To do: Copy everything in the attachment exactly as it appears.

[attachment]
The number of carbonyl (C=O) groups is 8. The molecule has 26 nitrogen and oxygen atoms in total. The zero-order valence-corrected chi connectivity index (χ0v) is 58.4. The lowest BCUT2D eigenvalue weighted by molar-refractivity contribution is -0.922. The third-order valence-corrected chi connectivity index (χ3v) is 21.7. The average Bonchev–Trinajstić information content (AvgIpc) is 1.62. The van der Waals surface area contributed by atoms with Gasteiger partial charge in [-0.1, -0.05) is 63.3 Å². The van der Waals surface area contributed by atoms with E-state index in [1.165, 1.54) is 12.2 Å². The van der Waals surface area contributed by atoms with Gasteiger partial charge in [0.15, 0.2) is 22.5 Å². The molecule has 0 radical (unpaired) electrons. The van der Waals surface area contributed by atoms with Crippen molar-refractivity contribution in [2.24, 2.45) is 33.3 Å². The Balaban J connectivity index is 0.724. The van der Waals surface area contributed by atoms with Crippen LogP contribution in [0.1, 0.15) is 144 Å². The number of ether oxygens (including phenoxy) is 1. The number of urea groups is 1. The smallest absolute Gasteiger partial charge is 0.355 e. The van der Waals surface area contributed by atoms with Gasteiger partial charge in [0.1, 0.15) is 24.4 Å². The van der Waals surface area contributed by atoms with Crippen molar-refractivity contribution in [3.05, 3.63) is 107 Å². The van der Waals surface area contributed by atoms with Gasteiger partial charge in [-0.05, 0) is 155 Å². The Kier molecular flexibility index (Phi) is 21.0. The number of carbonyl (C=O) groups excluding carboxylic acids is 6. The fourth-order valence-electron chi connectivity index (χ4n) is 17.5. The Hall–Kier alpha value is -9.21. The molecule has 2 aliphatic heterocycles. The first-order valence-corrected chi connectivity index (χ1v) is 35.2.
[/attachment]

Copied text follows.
The number of carbonyl (C=O) groups is 8. The molecule has 26 nitrogen and oxygen atoms in total. The zero-order valence-corrected chi connectivity index (χ0v) is 58.4. The lowest BCUT2D eigenvalue weighted by molar-refractivity contribution is -0.922. The third-order valence-corrected chi connectivity index (χ3v) is 21.7. The average Bonchev–Trinajstić information content (AvgIpc) is 1.62. The van der Waals surface area contributed by atoms with Gasteiger partial charge in [-0.1, -0.05) is 63.3 Å². The van der Waals surface area contributed by atoms with E-state index in [1.165, 1.54) is 12.2 Å². The van der Waals surface area contributed by atoms with Gasteiger partial charge in [0.15, 0.2) is 22.5 Å². The molecule has 0 radical (unpaired) electrons. The van der Waals surface area contributed by atoms with Crippen molar-refractivity contribution in [2.24, 2.45) is 33.3 Å². The Balaban J connectivity index is 0.724. The van der Waals surface area contributed by atoms with Crippen LogP contribution in [0.1, 0.15) is 144 Å². The number of ether oxygens (including phenoxy) is 1. The number of urea groups is 1. The smallest absolute Gasteiger partial charge is 0.355 e. The van der Waals surface area contributed by atoms with Gasteiger partial charge in [0.1, 0.15) is 24.4 Å². The van der Waals surface area contributed by atoms with Crippen molar-refractivity contribution in [3.05, 3.63) is 107 Å². The van der Waals surface area contributed by atoms with Gasteiger partial charge in [-0.05, 0) is 155 Å². The Kier molecular flexibility index (Phi) is 21.0. The number of carbonyl (C=O) groups excluding carboxylic acids is 6. The fourth-order valence-electron chi connectivity index (χ4n) is 17.5. The Hall–Kier alpha value is -9.21. The molecule has 2 aliphatic heterocycles. The first-order valence-corrected chi connectivity index (χ1v) is 35.2.